The National Science Board (NSB) recently released two tools relevant to the biennial report Science and Engineering Indicators. A website, based on the Science and Engineering Indicators (SEI) allows users to access data from the report related to student learning. The NSB also recently released another tool, a Science and Engineering Indicators app for iPad which provides mobile access to the SEI report, the Science and Engineering Indicators Digest and two recent NSP policy companion reports. The free app is available here.
The website provides information about educational progress, state-level spending on schools and childhood development. The online tool provides information about science and engineering learning at the pre-kindergarten, primary school, middle school, high school, and college levels of education. A section of the website is also designated for information about the science and engineering workforce, including information about the science and engineering job market, labor force and worker salaries.
For students in pre-kindergarten, the NSB found that cognitive skills of 2 year olds “are directly related to socioeconomic status.” The NSB also explored whether pre-kindergarten children were read to by a family member and found that “members of families that are at or below the poverty threshold were less likely to read to their pre-kindergarten age children than those above the poverty threshold.”
The NSB examined average math scores for students who were in kindergarten in 1998-99 through their 8th grade school year and found that “the scores for Hispanic students improved relative to other groups between kindergarten and 8th grade, from 15% below the average for all kindergarten students to 3% below average for all 8th grade students.” Asian students scored higher in math at each grade though the “gap between the racial/ethnic groups narrowed from kindergarten to 8th grade.” The NSB also examined how U.S students score in math and science in 4th grade, the proficiency of students in primary school in math and science subjects and the proficiency of those students in each state. Conclusions included that in 2011, 40 percent of 4th grade students performed at or above the proficient level. Broken down by gender, 42 percent of males performed at or above the proficient level in 4th grade math while 39 percent of girls scored at or above the proficient level for 4th grade math.
In middle school, the NSB examined how often parents help their children with homework, how students perform in math and science in 8th grade, and how proficient students are in math and science nationally and by state. The study found that “just over one-third (35%) of 8th grade students performed at or above the proficient level in math in 2011.” Performance on math assessments was similar for 8th grade males and females with 13-20 percent of 8th grade black, Hispanic, or American Indian/Alaskan native students scoring above a proficient level in math. Compared to students from other regions in the Organization for Economic Cooperation and Development (OECD), U.S. students demonstrated a higher mathematical literacy than only 5 of the 34 OECD countries.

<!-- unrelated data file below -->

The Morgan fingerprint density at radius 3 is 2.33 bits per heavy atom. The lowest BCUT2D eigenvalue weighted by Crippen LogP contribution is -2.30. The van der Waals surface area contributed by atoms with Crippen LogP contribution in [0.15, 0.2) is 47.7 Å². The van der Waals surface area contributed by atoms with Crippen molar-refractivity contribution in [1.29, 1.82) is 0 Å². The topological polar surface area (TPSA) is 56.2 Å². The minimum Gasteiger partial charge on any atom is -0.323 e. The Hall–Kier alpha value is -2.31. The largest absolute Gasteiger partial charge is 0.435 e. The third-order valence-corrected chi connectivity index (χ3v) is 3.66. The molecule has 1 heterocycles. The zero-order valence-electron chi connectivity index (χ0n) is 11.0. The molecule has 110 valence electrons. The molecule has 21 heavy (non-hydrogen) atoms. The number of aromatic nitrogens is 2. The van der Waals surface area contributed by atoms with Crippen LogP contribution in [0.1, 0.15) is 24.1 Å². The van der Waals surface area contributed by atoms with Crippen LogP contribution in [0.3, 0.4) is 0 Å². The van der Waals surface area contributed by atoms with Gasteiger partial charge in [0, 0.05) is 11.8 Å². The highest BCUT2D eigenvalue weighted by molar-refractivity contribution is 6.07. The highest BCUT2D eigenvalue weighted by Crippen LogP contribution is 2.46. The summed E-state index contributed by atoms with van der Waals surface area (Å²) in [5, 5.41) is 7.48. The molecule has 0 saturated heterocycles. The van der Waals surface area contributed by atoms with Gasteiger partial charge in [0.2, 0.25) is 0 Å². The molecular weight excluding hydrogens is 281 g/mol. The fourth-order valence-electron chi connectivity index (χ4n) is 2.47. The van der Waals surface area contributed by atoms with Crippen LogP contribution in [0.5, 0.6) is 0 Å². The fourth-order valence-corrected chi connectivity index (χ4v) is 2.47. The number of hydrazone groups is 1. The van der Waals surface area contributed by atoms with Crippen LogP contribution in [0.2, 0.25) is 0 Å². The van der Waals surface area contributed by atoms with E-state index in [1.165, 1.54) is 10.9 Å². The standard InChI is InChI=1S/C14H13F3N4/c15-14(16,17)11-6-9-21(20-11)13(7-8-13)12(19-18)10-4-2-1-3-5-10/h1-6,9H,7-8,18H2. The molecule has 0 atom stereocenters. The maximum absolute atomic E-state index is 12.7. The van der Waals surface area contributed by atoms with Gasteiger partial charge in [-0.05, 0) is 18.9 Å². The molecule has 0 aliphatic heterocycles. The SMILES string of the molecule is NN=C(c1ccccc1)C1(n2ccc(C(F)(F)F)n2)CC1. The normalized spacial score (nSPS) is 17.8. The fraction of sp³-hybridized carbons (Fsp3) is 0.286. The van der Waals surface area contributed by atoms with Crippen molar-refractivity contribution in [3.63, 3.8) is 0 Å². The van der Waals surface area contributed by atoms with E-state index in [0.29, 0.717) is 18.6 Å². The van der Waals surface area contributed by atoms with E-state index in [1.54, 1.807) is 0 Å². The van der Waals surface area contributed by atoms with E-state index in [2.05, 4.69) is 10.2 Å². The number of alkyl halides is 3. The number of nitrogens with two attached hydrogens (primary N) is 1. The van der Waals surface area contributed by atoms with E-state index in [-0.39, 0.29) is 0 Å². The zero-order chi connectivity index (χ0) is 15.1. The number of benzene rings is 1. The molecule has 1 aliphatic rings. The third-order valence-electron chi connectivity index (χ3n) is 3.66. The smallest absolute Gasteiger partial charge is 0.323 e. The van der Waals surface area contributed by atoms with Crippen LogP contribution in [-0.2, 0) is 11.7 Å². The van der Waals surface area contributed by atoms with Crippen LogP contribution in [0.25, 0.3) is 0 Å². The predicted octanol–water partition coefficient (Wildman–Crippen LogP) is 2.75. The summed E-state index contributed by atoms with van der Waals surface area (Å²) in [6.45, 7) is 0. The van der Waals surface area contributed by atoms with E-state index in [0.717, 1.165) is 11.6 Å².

In college, the NSB reported on issues including how many undergraduate students enroll in U.S. institutions, how many enroll in community colleges, what percent of degrees are in science and engineering fields, and what is the retention rate for science and engineering in 4-year institutions. The study also included information about who earns associates, bachelors, masters and doctoral degrees in science and engineering in the United States. The retention rate for physical, computer, and mathematical sciences at the bachelor’s level was 61.8 percent. This included 43 percent of students who stayed in the same science and engineering field throughout their bachelors and 18.8 percent of students who changed to a different science and engineering field. “Women have earned about 57 percent of all bachelor’s degrees and half of all science and engineering bachelor’s degrees since the late 1990s,” the study concluded; the percentage of women in the social sciences versus the physical sciences varied widely.
The NSB explored how the science and engineering job market has grown from 1950 to 2009 and found slower growth in the physical sciences than in computer and mathematical sciences. Engineering occupations have seen a steady increase in job growth in the last six decades. Due to the rate of increase in computing and mathematics occupations, the number of jobs in those fields is now equal to the number of jobs in engineering. In 2010 the NSB determined that 4.0 percent of the U.S. workforce, approximately 5.5 million people worked in science and engineering fields. “The District of Columbia had the highest percentage of the workforce engaged in [science and engineering] occupations – 19%. Virginia (6.6%) and Maryland (6.0%),… were among the 5 states with the highest percentages of [science and engineering] workers.”